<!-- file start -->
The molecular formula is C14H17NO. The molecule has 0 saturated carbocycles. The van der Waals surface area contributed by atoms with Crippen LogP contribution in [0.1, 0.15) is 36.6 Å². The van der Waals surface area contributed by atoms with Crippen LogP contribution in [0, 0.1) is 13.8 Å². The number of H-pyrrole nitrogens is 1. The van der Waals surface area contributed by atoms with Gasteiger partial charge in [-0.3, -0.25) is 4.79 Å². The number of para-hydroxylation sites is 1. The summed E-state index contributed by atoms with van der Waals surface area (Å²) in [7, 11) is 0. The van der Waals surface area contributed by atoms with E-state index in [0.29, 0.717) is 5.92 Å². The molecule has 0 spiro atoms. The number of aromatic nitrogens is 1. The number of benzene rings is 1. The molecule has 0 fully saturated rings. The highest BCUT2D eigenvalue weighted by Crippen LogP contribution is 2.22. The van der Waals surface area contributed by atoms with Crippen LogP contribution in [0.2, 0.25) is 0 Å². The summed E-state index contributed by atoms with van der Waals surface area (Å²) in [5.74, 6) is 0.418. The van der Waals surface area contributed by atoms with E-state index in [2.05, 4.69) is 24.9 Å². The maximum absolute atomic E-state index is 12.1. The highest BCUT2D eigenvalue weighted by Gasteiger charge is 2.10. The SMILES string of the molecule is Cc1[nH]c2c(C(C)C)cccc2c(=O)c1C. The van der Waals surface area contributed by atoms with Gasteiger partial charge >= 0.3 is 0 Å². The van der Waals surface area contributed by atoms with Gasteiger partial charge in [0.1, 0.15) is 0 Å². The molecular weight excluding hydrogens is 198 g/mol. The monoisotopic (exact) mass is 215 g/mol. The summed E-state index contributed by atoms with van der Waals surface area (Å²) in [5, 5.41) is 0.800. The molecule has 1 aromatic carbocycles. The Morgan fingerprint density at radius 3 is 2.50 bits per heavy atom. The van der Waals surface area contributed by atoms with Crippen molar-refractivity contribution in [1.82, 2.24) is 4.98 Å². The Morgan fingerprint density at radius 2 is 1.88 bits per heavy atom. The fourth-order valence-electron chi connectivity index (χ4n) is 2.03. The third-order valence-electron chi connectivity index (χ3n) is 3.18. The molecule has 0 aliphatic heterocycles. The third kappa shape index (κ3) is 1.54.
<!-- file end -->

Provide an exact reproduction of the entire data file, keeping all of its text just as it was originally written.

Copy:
The molecular formula is C14H17NO. The molecule has 0 saturated carbocycles. The van der Waals surface area contributed by atoms with Crippen LogP contribution in [0.1, 0.15) is 36.6 Å². The van der Waals surface area contributed by atoms with Crippen LogP contribution in [0, 0.1) is 13.8 Å². The number of H-pyrrole nitrogens is 1. The van der Waals surface area contributed by atoms with Gasteiger partial charge in [-0.3, -0.25) is 4.79 Å². The number of para-hydroxylation sites is 1. The summed E-state index contributed by atoms with van der Waals surface area (Å²) in [7, 11) is 0. The van der Waals surface area contributed by atoms with E-state index in [0.29, 0.717) is 5.92 Å². The molecule has 0 spiro atoms. The number of aromatic nitrogens is 1. The number of benzene rings is 1. The molecule has 0 fully saturated rings. The highest BCUT2D eigenvalue weighted by Crippen LogP contribution is 2.22. The van der Waals surface area contributed by atoms with Crippen LogP contribution in [0.2, 0.25) is 0 Å². The summed E-state index contributed by atoms with van der Waals surface area (Å²) in [5.74, 6) is 0.418. The van der Waals surface area contributed by atoms with E-state index in [2.05, 4.69) is 24.9 Å². The maximum absolute atomic E-state index is 12.1. The highest BCUT2D eigenvalue weighted by Gasteiger charge is 2.10. The SMILES string of the molecule is Cc1[nH]c2c(C(C)C)cccc2c(=O)c1C. The van der Waals surface area contributed by atoms with Gasteiger partial charge >= 0.3 is 0 Å². The van der Waals surface area contributed by atoms with Gasteiger partial charge in [0.1, 0.15) is 0 Å². The molecular weight excluding hydrogens is 198 g/mol. The monoisotopic (exact) mass is 215 g/mol. The summed E-state index contributed by atoms with van der Waals surface area (Å²) in [5, 5.41) is 0.800. The molecule has 1 aromatic carbocycles. The Morgan fingerprint density at radius 3 is 2.50 bits per heavy atom. The van der Waals surface area contributed by atoms with Crippen molar-refractivity contribution in [1.82, 2.24) is 4.98 Å². The Morgan fingerprint density at radius 2 is 1.88 bits per heavy atom. The fourth-order valence-electron chi connectivity index (χ4n) is 2.03. The third-order valence-electron chi connectivity index (χ3n) is 3.18. The molecule has 0 aliphatic heterocycles. The third kappa shape index (κ3) is 1.54.